3. I think it could be a good idea to ditch up the live bookmarks and replace it with more advanced feed reader, capable of showing items in folders as well as merging streams, and using the notification system to let the users know that there are new additions to their feeds. I think it worth having it in the default browser bundle, even more important than having the SocialAPI and the decent developer tools which are used by people who know to install an addon or two to customize their development environment.

    Having a tightly–integrated feed reader in Firefox can use the browser internals to make the user in control; Starred items could become starred bookmarked items (including tagging!), available items could just pop up in the awesomebar even if the user have not visited the site yet, the notifications are already implemented in the browser, etc.

    In fact, I think that websites will need an easy way to push content to users, and will start developing HTML5 applications for serving new content notification to the users. If we will have something like SocialAPI (FeedAPI? ContentAPI?), not only we will require them to code less, but we will have instantly an easy way to consume content from more than one site, so we won’t need to have 5 background HTML5 apps, one for every major site we visit often, but a centralized place for publishers to instantly notify users in new content.

    We already have most of it implemented, we just need to connect few pieces and replace the aging live bookmarks with a fully-featured RSS Reader of our own.

  4. There is a problem with moving feed reading into the browser proper: It’s not a desktop-centric world anymore. Today’s computing experience is looking more and more like a cloud. I have a cloud of devices (desktop, laptop, tablet, phone) that coordinate through a cloud of servers (amazon, google, my own, etc)

    I did play around a bit with building a feed reader directly into Firefox as an addon called Fireriver.

    It used the Live Bookmarks engine and Places store to build a “river of news” view from the resulting virtual bookmarks. It also made feed subscription more front-and-center, by summoning up a button bar at the top of the browser whenever a site offered a feed (ala geolocation). It worked pretty well, though it did stress the browser on my laptop with my load-out of 800+ feeds.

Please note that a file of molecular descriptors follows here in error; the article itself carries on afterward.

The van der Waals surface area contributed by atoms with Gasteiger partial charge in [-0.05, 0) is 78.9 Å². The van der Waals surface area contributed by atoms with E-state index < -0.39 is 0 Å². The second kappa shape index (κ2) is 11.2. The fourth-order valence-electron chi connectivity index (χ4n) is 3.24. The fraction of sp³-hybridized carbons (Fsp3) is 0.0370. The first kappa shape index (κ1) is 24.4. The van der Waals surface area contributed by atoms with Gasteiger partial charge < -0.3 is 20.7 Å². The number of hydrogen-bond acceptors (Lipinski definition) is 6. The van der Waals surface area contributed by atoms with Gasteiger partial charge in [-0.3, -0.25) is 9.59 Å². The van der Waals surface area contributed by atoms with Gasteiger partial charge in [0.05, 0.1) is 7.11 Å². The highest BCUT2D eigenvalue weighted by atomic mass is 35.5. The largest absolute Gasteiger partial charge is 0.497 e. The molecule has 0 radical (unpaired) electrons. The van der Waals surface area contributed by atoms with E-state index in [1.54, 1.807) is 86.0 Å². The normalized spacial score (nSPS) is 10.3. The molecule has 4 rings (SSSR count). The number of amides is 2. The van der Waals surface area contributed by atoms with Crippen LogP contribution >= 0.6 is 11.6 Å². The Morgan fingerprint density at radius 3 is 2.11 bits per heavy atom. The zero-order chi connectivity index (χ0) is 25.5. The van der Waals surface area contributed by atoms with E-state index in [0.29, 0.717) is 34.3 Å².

But, even if it worked perfectly, I lost contact with all of that as soon as I walked out the door with my phone. And I never, ever want to try getting my phone to poll 800+ feeds, let alone a few dozen.

    So, I definitely agree feeds need to find their way back into the browser as first-class citizens. But, the whole story can’t be told just in the browser. We need always-on cloud servers that do the work of fetching feeds, managing read state and annotations, etc.

    As it happens, I’m playing around with building this sort of thing right now, so I’m hoping I have something practical to say about this in the future.

  5. But, that said, I 100% agree with you. I was sad when the decision for the RSS discovery icon was to bury it, not to review & improve it. I really do believe that this is a failure for the open web and browsers.

    I think a huge driver for the success of services like Twitter and Facebook is that we never solved the UI problems of publishing / subscription / reading for a read-write web in a way that anyone sane could actually use.

  6. I agree about “feed reading” but I think future systems will look a lot more like social network interfaces (single inbox, complex posts) than like Google Reader (inbox per feed, simple posts). I also think they’ll be more likely to support activitystrea.ms with RSS and Atom as a fallback.

    I think that syndication of content has come a long way from 1999; we need to be thinking ahead, not backwards.